For as long as I’ve known my friend Lisa (and I’ve known her for over 10 years (see the Lisa A.G. archive)) she’s been singing the praises of her hometown, Cincinnati, Ohio. There were many times where she tried to convince me to visit her and her family there, and there were many excuses why I couldn’t go; but this past weekend, Lisa got married in the Natti and I wouldn’t have missed it for the world.
The best part about the trip, besides the wedding itself (which was beautiful), was seeing a ton of my old college friends. These are people who knew me back when I was an overly eager, slightly abrasive, chatty, neurotic (if you can imagine me in such a way); seeing all of them and their post-college familial acquisitions (husbands and babies) was a delight. It was also a delight to join them in consuming two foods that Lisa’s been telling me about for ages: Cincinnati-style chili and Graeter’s ice cream.
Since Lisa doesn’t eat meat, she’d merely informed me when she first told me about it that Cincinnatians serve their chili over spaghetti. The first time I heard that I thought “ewww.” But Lisa’s step-mom Mary, at the pre-wedding cocktail party, explained how to best approach it: “Think of it like a meat sauce, not like a chili.” Ah, meat sauce makes sense on spaghetti. I can deal with that.
Well the bad news was that on Sunday (the only full day we were all there) Skyline chilis all over the city were closed. I thought to myself: “Oh no, I came all this way to experience Cincinnati’s celebrated chili and now it’s closed??” But Lisa’s friend Lauren did some reconnaissance work and discovered that over in Fountain Square there was some kind of festival that had a Skyline Chili booth. We could experience the chili after all:
That, as you can see, is the booth in Fountain Square. And this, as you can see, is the menu:
Yes, there were the requisite “walking 3-way” jokes (how immature!) but very important work was accomplished as Craig and I decided that we’d each have our own Cheese Coney (basically: a chili dog) and each have our own Walking 3-Way. And here, in all its glory, is the Walking 3-Way up close:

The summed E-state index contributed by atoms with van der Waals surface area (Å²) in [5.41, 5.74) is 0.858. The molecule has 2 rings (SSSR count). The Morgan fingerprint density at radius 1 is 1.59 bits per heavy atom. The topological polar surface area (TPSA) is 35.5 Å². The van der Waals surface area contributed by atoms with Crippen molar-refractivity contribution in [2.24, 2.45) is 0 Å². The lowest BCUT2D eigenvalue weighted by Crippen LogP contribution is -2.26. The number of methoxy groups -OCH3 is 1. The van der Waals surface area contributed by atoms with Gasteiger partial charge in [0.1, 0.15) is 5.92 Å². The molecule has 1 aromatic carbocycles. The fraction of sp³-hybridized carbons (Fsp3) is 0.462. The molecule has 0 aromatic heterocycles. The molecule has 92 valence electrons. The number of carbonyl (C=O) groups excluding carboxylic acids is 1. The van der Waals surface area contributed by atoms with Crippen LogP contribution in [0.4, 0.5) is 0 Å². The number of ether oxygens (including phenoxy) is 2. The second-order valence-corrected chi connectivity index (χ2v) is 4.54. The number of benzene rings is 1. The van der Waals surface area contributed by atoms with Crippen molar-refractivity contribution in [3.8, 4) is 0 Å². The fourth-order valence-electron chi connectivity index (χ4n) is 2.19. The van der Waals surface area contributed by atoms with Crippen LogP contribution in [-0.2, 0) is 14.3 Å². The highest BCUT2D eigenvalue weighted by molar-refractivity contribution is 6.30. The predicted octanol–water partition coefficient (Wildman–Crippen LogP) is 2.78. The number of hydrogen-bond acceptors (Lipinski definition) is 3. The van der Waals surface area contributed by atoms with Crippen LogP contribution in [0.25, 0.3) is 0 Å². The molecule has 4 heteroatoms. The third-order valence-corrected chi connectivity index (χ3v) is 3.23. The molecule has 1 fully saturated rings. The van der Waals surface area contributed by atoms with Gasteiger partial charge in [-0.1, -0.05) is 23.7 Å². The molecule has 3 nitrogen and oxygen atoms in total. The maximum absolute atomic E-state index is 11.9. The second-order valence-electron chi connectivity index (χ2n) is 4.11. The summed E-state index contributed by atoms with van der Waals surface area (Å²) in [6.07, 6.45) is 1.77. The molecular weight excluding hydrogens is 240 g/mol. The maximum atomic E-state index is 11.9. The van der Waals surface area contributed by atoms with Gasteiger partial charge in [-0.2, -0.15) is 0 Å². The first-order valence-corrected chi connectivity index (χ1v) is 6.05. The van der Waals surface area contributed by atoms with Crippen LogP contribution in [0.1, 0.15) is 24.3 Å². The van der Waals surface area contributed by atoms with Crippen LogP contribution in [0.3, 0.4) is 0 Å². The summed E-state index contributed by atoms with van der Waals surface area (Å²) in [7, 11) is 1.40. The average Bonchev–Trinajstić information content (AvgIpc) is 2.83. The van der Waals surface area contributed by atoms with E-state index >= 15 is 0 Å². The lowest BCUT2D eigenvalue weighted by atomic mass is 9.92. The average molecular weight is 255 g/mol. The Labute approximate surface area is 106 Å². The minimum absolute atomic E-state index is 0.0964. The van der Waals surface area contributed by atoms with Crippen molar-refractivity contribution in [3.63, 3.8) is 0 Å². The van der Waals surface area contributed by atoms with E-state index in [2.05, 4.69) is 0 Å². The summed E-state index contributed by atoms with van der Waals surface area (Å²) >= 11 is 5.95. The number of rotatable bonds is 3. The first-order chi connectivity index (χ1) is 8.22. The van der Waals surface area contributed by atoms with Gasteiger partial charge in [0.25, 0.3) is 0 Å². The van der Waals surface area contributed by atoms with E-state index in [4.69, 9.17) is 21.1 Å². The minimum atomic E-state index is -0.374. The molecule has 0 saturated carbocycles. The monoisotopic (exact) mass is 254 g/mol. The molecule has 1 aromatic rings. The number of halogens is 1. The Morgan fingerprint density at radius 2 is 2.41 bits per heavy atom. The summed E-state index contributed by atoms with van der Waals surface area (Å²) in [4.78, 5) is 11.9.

Observe the giant mound of shredded orange cheese. What lurks below? Only one way to find out:
Those crackers you see on the side are meant to go in there too.
So my first reaction, upon eating this was, “hmmm, how bizarre!” Bizarre because I was experiencing foods and flavors I’d experienced in totally different contexts (chili, spaghetti, crackers, grated orange cheese) coming together in an entirely different and unexpected way. And, needless to say, I liked it. I liked the strange cinnamony taste of the “chili”; though, it was a far cry from the spicy, cumin-scented chili I’ve made many times before. The best way to understand it is to understand its Greek roots; for, as someone explained to me, the meat sauce is specifically Greek in origin. And that explains some of the unexpected spices that go into it (cinnamon most prominent among them.)*
* I just Googled “cinnamon Skyline Chili” and, sure enough, the presence of cinnamon in the sauce was corroborated. That’s called “fact checking.”
I think I enjoyed the Cheese Coney even more than the Walking 3-Way:
There it is, looking like a teenager in desperate need of a haircut. Here’s mine one bite in:
I’ve always been a big fan of chili dogs and this did not disappoint. Whereas the chili and spaghetti combo was a bit unnerving, the marriage of hot dog, bun, chili, mustard, onions and cheese is certainly one made in heaven. I would eat this again in a heartbeat. A clogged artery heartbeat, but a heartbeat nonetheless.
But all of this is just a precursor, an overture to the main event; the ice cream store whose praises Lisa would never stop extolling. “Graeter’s ice cream is the best,” I remember her saying, “it’s amazing. They take melted chocolate and pour it into the ice cream as its mixing so you get these huge, fudgy chocolate chips.” The biggest tragedy of Lisa’s wedding was that she was too busy getting ready for the ceremony to join us as we finally experienced Graeter’s:
Inside, the place feels rather conventional; like any American ice cream chain.
Would it live up to the hype? Only one way to find out:
Ummm, yeah, so the hype? This lives up to it. IN SPADES.
Lisa wasn’t kidding: that top scoop of chocolate chip ice cream (beneath it was a scoop of black raspberry chocolate chip) had the fudgiest, most enormous pieces of chocolate studded throughout. The key word there is “fudgy.” Whereas, other chocolate chip ice creams have hard bits of chocolate, these are much more like fudge. They’re soft and pliant and very pleasant to chew on as you make your way through each creamy scoop.
Craig and my college friends had to agree…
…this was good ice cream.
So thank you Lisa for getting married in your hometown! And thanks, also, for reuniting all your old college friends. We loved your city and loved eating its food.